- Destruction of other CWPFs must start within one year for a state party and be completed by 2002 for original states parties and, by implication, within five years for acceding states. The lack of appropriate definitions in the framework agreement makes a comparison regarding this deadline impossible.
- States parties may request to convert CWPFs to facilities for non-prohibited purposes. Once their requests are approved, conversion must be completed by 2003 for original states parties and, by implication, within six years for acceding states. The framework agreement does not address this matter.
Most worrisome are the framework agreement’s lack of precision and its significantly truncated time line versus Syria’s legal obligations under the CWC. Hasty declarations and actions are more prone to error and omission.
Moreover, even if Syria acts in good faith, it is questionable whether it is capable of meeting these deadlines. The CWC timelines were established with an eye toward reasonable implementation under stable conditions, not during an active conflict.
In fact, neither the U.S. nor Russia is currently in compliance with the CWC even though the OPCW extended the CWC’s deadlines due to “exceptional circumstances.” At least on the part of the U.S., this is due not to a lack of commitment but to the difficulties of disposing of CW. Thus, even if Syria commits to fulfilling its responsibilities, the very real complexities of this process could lead to delay. If Syria is not committed, the complexities of verifying declarations disposing of chemical weapons provide ample opportunity for duplicity.
Relying on Russia
The overarching flaw behind the Administration’s framework agreement is that it relies on the cooperation and goodwill of Syria and Russia. The CWC has no enforcement provision. Instead, “cases of particular gravity and urgency” are to be brought to the attention of the U.N. General Assembly and the U.N. Security Council. General Assembly resolutions are non-binding, and Russia and China have repeatedly blocked the Security Council from taking action on Syria.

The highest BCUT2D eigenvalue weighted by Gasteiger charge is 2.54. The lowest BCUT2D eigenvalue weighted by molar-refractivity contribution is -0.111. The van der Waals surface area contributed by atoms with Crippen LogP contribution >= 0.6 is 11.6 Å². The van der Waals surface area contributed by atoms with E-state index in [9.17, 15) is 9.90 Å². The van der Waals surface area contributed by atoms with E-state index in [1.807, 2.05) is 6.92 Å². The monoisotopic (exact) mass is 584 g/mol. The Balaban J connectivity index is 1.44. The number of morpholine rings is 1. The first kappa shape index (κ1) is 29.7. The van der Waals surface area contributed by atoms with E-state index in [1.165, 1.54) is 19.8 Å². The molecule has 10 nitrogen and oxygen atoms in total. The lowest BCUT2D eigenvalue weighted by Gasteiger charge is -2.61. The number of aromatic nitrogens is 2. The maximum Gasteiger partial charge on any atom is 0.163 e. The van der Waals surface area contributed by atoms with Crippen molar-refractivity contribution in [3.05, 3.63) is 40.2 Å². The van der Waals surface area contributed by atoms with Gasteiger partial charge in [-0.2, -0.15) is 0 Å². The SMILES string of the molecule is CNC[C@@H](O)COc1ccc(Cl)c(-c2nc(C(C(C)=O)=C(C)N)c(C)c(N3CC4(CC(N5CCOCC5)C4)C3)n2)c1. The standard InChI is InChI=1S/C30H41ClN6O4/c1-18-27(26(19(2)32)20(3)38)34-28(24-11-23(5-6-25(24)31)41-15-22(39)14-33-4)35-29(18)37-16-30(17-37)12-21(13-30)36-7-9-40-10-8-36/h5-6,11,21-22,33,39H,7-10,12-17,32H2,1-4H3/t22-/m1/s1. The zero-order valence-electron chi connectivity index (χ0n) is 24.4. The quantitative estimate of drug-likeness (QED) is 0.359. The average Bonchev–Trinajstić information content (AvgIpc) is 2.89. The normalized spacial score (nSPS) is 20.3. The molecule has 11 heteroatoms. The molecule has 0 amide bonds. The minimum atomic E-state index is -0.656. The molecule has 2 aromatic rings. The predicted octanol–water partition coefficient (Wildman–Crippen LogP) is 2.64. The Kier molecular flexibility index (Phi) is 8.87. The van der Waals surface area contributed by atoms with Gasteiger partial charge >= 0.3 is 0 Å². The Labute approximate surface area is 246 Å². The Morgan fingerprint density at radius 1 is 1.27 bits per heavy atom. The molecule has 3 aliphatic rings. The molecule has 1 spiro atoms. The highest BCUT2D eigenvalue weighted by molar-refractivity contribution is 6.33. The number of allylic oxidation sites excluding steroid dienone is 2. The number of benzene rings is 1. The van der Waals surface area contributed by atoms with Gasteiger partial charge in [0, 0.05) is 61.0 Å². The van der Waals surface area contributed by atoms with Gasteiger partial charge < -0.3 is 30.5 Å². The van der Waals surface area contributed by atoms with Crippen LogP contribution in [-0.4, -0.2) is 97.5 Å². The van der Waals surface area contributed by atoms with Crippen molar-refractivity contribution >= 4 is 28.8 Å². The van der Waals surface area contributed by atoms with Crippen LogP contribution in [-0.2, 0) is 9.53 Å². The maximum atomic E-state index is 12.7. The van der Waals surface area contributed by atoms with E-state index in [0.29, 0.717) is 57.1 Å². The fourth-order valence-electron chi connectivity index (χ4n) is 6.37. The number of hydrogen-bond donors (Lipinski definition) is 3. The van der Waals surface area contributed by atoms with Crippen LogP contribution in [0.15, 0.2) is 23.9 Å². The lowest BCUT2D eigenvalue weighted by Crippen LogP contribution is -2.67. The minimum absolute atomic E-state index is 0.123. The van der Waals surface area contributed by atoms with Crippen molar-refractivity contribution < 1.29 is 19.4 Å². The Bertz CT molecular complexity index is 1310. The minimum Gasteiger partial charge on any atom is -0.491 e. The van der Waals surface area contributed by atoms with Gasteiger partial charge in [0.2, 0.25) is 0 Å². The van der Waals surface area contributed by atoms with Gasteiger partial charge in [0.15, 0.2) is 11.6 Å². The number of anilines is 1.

The framework agreement states that both the U.S. and Russia will work to adopt a Security Council resolution reinforcing the OPCW “special procedures for expeditious destruction of the Syrian chemical weapons program and stringent verification thereof” and containing steps to “ensure its verification and effective implementation.”
However, the U.S. and Russia fundamentally disagree on the particulars of these provisions. The U.S. has insisted that the resolution on the framework agreement be adopted under Chapter VII of the U.N. charter, which implies that violations could result in punishment such as sanctions or the use of force. Even under Chapter VII, however, use of military force is not considered approved unless explicitly stated or the resolution authorized “all necessary means” or “all necessary measures” to enforce its provisions.
Russia insists that the initial resolution should not be adopted under Chapter VII but that Syrian non-compliance should lead the Security Council to impose additional measures under Chapter VII. Russia would, of course, be in a position to veto such measures.
Minimum Criteria for the Resolution
By choosing to return to the Security Council, President Obama has created an expectation that he will achieve a resolution that will apply strong pressure on Syria to declare and destroy its CW in an incredibly rapid manner. Such a resolution would, at a bare minimum:
- Not prohibit the use of force. As a matter of principle, the U.S. should never support Security Council language that bolsters claims that legitimate or legal use of force requires Security Council approval.